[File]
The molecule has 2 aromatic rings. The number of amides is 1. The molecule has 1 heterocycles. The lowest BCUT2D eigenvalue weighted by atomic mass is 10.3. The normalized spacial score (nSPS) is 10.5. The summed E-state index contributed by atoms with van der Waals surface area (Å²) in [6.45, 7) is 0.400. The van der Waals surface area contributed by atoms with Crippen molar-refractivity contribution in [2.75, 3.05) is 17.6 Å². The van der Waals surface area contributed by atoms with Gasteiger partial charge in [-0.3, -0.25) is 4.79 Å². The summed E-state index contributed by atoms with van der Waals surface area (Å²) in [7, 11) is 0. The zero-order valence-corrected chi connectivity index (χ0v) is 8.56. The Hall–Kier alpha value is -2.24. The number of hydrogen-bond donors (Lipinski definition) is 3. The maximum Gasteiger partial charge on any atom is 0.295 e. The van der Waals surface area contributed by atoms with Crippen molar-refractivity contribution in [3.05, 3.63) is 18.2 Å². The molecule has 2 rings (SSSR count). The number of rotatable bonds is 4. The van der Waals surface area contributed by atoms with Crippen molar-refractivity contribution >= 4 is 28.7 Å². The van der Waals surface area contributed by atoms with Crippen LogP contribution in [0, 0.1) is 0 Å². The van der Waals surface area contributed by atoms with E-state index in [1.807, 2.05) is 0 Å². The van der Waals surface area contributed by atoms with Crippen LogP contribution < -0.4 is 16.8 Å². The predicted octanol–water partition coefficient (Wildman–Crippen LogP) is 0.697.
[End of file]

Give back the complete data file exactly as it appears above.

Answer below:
The molecule has 2 aromatic rings. The number of amides is 1. The molecule has 1 heterocycles. The lowest BCUT2D eigenvalue weighted by atomic mass is 10.3. The normalized spacial score (nSPS) is 10.5. The summed E-state index contributed by atoms with van der Waals surface area (Å²) in [6.45, 7) is 0.400. The van der Waals surface area contributed by atoms with Crippen molar-refractivity contribution in [2.75, 3.05) is 17.6 Å². The van der Waals surface area contributed by atoms with Gasteiger partial charge in [-0.3, -0.25) is 4.79 Å². The summed E-state index contributed by atoms with van der Waals surface area (Å²) in [7, 11) is 0. The zero-order valence-corrected chi connectivity index (χ0v) is 8.56. The Hall–Kier alpha value is -2.24. The number of hydrogen-bond donors (Lipinski definition) is 3. The maximum Gasteiger partial charge on any atom is 0.295 e. The van der Waals surface area contributed by atoms with Crippen molar-refractivity contribution in [3.05, 3.63) is 18.2 Å². The molecule has 2 rings (SSSR count). The number of rotatable bonds is 4. The van der Waals surface area contributed by atoms with Crippen molar-refractivity contribution >= 4 is 28.7 Å². The van der Waals surface area contributed by atoms with Crippen LogP contribution in [0, 0.1) is 0 Å². The van der Waals surface area contributed by atoms with E-state index in [1.807, 2.05) is 0 Å². The van der Waals surface area contributed by atoms with Crippen LogP contribution < -0.4 is 16.8 Å². The predicted octanol–water partition coefficient (Wildman–Crippen LogP) is 0.697.